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Friday, November 30, 2007

Comments

Sean

How about Ampersollie? Olallersand?

AnitaD

My first reaction was "no way, that's too weird!" And, then reading further I was intrigued by the idea of a simple symbol on a business card, on your window, on your menu... it is delightful! I think it's become a front-runner for me.

Besos de Sal and Contigo are still huge favorites of mine.

Anita

Much as I would love to claim the idea as my own, you found it yerself. I just walked through the frame without knowing I was carrying something sparkly that would catch your eye.

I do adore Ampersand in a way that I find hard to articulate rationally. It has a good vibe, fabulous logo possibilities, and that oh-so-critical alphabetical advantage.

And hey, you'll have a perfect signature cocktail lined up. :D

Fatemeh

I hope you will value this comment, because it's the first one I've left.

I LOVE AMPERSAND.

Diane

I hate to be the crotchety standout, but I don't like it. One should not name a restaurant after grammatical or printset marks. I can't get close to either tilde or ampersand. I would probably also say no to comma, umlaut, or hyphen.

Judith

Print a nice big one on a card. Take it somewhere where you target demographic hangs out. See how many know what it's called and can spell it. Maybe I'm mistaken, but I don't think you'd get 100% recognition - might even be pretty pitiful. Unless you're expecting a pretty old, highly literate demographic.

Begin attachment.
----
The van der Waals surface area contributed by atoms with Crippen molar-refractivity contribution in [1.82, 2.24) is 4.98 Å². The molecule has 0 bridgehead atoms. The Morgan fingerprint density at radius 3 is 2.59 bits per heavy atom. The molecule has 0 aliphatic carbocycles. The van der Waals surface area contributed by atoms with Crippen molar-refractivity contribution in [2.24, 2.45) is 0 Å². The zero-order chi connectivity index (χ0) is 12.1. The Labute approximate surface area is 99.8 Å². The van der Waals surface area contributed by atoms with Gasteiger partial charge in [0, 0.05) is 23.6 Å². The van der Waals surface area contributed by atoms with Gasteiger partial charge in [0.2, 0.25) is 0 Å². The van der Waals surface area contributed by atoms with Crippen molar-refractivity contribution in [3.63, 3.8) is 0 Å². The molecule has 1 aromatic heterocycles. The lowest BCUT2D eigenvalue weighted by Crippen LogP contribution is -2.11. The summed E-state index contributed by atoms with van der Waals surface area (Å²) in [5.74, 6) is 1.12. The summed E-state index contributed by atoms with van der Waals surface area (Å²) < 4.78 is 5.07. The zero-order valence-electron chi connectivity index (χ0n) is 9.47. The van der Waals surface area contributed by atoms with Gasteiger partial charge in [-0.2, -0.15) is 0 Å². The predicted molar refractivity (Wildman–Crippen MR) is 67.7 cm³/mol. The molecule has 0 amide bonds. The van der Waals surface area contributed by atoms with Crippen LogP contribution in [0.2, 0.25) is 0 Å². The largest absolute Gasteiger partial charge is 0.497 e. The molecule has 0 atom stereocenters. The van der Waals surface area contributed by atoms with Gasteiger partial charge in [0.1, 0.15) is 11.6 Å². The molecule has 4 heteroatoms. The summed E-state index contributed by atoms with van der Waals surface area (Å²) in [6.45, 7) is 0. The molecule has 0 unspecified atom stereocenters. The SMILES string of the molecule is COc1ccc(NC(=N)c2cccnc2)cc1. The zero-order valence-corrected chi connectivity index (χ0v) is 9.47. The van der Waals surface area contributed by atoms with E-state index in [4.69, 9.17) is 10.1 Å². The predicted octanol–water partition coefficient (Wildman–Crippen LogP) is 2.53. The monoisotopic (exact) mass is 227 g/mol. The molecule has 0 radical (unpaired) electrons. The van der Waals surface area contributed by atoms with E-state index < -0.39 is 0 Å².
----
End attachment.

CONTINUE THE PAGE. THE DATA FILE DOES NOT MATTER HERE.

shauna

Oh, I love it, but it's a writerly thing. I think after this barrage of words, it's a wonderful refuge.

yes.

Anita

Just to clarify, cause some of the other commenters have me worried: Are you meaning to use just the symbol alone as the name, with no letters spelling it out?

Everyone in my office knew what Ampersand meant when I said it, but I think if you just use "&" as the name, people will call it "and".

I love it as a logo and a general design element, but I think the name would need to be "Ampersand" not "&".

catherine ross

I don't like ampersand. Too gimicky.

I love Contigo! Here's why: it's warm and heartfelt, upfront and straightforward, captures connection with a Spanish flavor while suggesting intimacy, covers all kinds of relationships. Conveys a cozy sense of "us". Has no sense of affect or "trying to be something". Also, easy to pronounce and, frankly, poetic.

brett

To clarify, the name I'm considering is "ampersand." The & sign would play a strong role in the restaurant's graphic identity system were I to choose this name.

elarael

Hmmm. Suits your restaurant/blog writing endeavors. Definitely gimmicky and maybe a bit heavy handed. But then maybe that's a good thing, marketing-wise.

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